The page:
The Spanish government declares war on Crosses

 The new law on Democratic Memory also targets the tallest cross in the world, located in Valle de los Caidos, from which Francisco Franco's body was also moved three years ago. The Benedictine monks will also have to leave, to turn the place into a democratic symbol. But this is only part of a war on all crosses in Spain. Protests from the bishops.

In Spain the war on crosses, accused of 'Francoism', is relentless. Numerous crosses scattered around the country are all found guilty of having been erected at the behest of Francisco Franco, and therefore inevitably bearers of apologia for the regime. Starting with the enormous one (150 metres high) in the Valle de los Caidos(Valley of the Fallen), located in the Cuelgamuros valley. The complex, located 60 km from Madrid, and wanted by Franco, also includes a Benedictine abbey and contains the remains of the fallen (from both sides) of the Spanish Civil War.

"Resignificacion" is the keyword of the Ley de Memoria Democratica, which completes the previous Ley de Memoria Historica (2007) of the government of José Luis Rodríguez Zapatero, already known for the secularist thrust imparted so decisively during his term of office that a special neologism was coined to indicate his action: "zapaterismo". The 'Democratic Memory' Law, approved on 14 July by the Congress of Deputies and then forwarded to the Senate, envisages its transformation and renaming, implementing the intentions of the current socialist premier Pedro Sanchez.

Among the new provisions, Article 54 envisages, among other things, changing “the name of the ‘Valle de los Caídos’, which will be called ‘Valle de Cuelgamuros’” and will be “a place of democratic memory whose resignification (resignificacion) [...] aims to strengthen constitutional and democratic values”. And the Fundacion de la Santa Cruz, which the Ley declares “incompatible” with constitutional values, is declared extinct. Even the Benedictines are preparing to pack their bags: their very presence would be a remnant of 'nacionalcatolicismo'.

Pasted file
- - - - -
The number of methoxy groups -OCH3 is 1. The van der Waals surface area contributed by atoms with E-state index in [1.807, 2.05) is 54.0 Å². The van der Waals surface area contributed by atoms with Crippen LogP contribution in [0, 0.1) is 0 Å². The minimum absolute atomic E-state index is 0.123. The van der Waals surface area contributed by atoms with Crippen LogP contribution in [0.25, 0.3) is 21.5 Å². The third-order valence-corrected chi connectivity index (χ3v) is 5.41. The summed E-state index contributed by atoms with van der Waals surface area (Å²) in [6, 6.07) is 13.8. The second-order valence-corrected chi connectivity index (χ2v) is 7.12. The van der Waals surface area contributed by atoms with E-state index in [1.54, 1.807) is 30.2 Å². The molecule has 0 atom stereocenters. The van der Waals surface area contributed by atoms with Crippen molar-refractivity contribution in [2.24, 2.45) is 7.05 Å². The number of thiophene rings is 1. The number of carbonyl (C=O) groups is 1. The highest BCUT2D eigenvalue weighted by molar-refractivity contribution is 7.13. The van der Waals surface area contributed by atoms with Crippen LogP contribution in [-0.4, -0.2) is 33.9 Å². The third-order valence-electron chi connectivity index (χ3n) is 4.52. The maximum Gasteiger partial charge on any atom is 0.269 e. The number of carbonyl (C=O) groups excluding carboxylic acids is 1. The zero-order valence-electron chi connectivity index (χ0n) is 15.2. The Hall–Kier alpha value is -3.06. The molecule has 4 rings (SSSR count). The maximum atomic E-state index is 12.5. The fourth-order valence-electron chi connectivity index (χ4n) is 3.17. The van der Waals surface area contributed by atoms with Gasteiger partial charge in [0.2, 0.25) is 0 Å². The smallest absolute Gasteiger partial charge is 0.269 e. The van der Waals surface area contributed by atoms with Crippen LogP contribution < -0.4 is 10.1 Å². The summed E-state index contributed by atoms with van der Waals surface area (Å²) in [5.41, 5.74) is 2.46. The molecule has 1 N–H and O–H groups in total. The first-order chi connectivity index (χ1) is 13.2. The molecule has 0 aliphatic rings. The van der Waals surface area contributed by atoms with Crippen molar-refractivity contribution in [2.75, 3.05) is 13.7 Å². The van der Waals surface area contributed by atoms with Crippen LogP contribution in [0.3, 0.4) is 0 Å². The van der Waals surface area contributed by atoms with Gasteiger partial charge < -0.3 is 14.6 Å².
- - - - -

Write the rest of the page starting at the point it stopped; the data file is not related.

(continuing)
But Franco, dead and buried, was already evicted in 2019, his remains transferred from the Valle to the Mingorrubio-El Pardo cemetery, following a bill passed the previous year, just two months after Sanchez took office. Evidently 'de-Francoing' is not enough because the objective is something else, as announced for years. With Franco gone, what remains to be eliminated? That cumbersome cross and the numerous 'incriminated' crosses in the various Spanish provinces.

The war on crosses has been going on for years, even before the new Ley: the removal of the cross of Callosa de Segura, withdrawn from the public square as an embarrassing object, amid protests from hundreds of people, dates back to 2018. In 2021 it was the turn of as many as 34 crosses in the province of Cáceres carefully listed by the Committee of Experts of Historical Memory, among the Francoist symbols to be removed. These days in Castellón they bid farewell to the Cruz del Ribalta, also accused of Francoism, which last April was vandalised with the colours of the Republican flag. On 2 August, the bishop's curia described the removal of the cross as 'totally improper'.